On This Day: Reagan, Gorbachev sign nuclear treaty

On Dec. 8, 1987, U.S. President Ronald Reagan and Soviet leader Mikhail Gorbachev signed the first treaty between the two superpowers to reduce their massive nuclear arsenals.
By UPI Staff  |  Dec. 8, 2017 at 3:00 AM
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Dec. 8 (UPI) -- On this date in history:

In 1886, delegates from 25 unions founded the American Federation of Labor, forerunner of the modern AFL-CIO, in Columbus, Ohio.

In 1941, President Roosevelt asked Congress to declare that "a state of war has existed between the United States and the Japanese Empire" as a result of Japan's "unprovoked and dastardly attack."

In 1949, the Chinese Nationalist government, defeated by the Communists, retreated from the mainland to the island of Taiwan.

In 1980, former Beatle John Lennon was shot to death outside his apartment building in New York City. He was 40.

File Photo by Monika Graff/UPI

In 1987, U.S. President Ronald Reagan and Soviet leader Mikhail Gorbachev signed the first treaty between the two superpowers to reduce their massive nuclear arsenals.

In 1991, the Soviet Union ceased to exist when the republics of Russia, Belarus and Ukraine signed an agreement creating the Commonwealth of Independent States.

In 1993, U.S. President Bill Clinton signed the North American Free Trade Agreement (NAFTA), stating that free trade would lead to worldwide growth, equality, preservation of the environment and peace.

In 1997, Jenny Shipley was sworn in as the first woman prime minister of New Zealand.

In 2004, the International Business Machines Corp., IBM, reported it was selling its personal computer business to Chinese rival Lenovo Group for $1.25 billion in cash and stock.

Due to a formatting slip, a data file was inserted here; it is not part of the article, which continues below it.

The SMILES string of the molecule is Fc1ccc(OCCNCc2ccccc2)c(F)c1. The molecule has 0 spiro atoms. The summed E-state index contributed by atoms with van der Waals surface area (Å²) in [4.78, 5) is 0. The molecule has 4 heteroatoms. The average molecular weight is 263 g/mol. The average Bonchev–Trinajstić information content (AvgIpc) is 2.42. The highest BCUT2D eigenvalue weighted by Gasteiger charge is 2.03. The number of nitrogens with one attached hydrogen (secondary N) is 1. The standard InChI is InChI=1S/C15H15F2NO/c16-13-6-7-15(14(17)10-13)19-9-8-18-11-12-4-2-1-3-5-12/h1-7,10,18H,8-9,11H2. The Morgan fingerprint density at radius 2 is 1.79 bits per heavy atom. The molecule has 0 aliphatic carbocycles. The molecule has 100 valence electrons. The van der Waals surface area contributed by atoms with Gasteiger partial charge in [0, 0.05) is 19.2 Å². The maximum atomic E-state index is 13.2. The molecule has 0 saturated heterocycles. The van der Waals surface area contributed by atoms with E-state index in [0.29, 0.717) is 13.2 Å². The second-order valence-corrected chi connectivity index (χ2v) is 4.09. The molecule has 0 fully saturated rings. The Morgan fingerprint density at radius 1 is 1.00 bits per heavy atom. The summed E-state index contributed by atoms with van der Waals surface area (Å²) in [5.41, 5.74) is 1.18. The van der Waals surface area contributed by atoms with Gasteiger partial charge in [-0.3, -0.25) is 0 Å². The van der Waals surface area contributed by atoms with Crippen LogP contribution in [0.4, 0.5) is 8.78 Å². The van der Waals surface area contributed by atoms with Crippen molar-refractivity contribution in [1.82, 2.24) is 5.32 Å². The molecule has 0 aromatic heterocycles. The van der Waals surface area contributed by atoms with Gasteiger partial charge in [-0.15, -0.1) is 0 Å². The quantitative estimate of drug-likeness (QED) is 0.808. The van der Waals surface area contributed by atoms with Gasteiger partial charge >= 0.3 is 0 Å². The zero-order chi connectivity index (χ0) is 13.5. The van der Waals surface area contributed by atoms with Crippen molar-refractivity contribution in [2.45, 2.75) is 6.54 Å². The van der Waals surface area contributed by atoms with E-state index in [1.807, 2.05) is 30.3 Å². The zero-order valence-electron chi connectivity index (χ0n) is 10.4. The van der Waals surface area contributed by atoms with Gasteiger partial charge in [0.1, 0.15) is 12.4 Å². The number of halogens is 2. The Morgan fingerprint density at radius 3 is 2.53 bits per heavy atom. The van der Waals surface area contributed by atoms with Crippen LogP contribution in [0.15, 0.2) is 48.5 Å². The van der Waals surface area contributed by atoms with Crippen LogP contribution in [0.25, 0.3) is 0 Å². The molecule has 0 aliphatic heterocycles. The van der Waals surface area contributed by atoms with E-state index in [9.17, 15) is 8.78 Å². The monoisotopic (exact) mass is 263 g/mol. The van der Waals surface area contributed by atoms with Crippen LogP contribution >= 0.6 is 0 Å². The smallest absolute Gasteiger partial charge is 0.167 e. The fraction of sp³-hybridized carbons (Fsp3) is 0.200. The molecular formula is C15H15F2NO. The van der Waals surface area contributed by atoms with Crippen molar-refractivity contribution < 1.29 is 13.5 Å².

In 2005, a Southwest Airlines jetliner overshot a runway at Chicago's Midway International Airport in a snowstorm, crashing through a fence into a city street. A 6-year-old boy in a car hit by the plane was killed and at least 11 people were hurt.

File Photo by Brian Kersey/UPI

In 2007, Afghanistan was in official mourning after a suicide bombing at a school in the north killed at least 52 people and injured 102 others. The dead included 18 children.

In 2008, the suspected mastermind of the Sept. 11, 2001, terrorist attacks on the United States and four co-defendants told a military judge at Guantanamo Bay that they wanted to confess to all charges of murder and war crimes.

In 2009, in what Iraqi Prime Minister Nouri al-Maliki called "cowardly terrorist attacks, a series of apparently coordinated car bombings in Baghdad killed 127 people, wounded more than 450 and destroyed some government buildings.

In 2010, a prison fire south of Santiago, Chile, that apparently broke out after a fight between inmates killed at least 80 people and injured a dozen others.

In 2012, Italian Prime Minister Mario Monti announced his resignation.

File Photo by Dan Balilty/Pool
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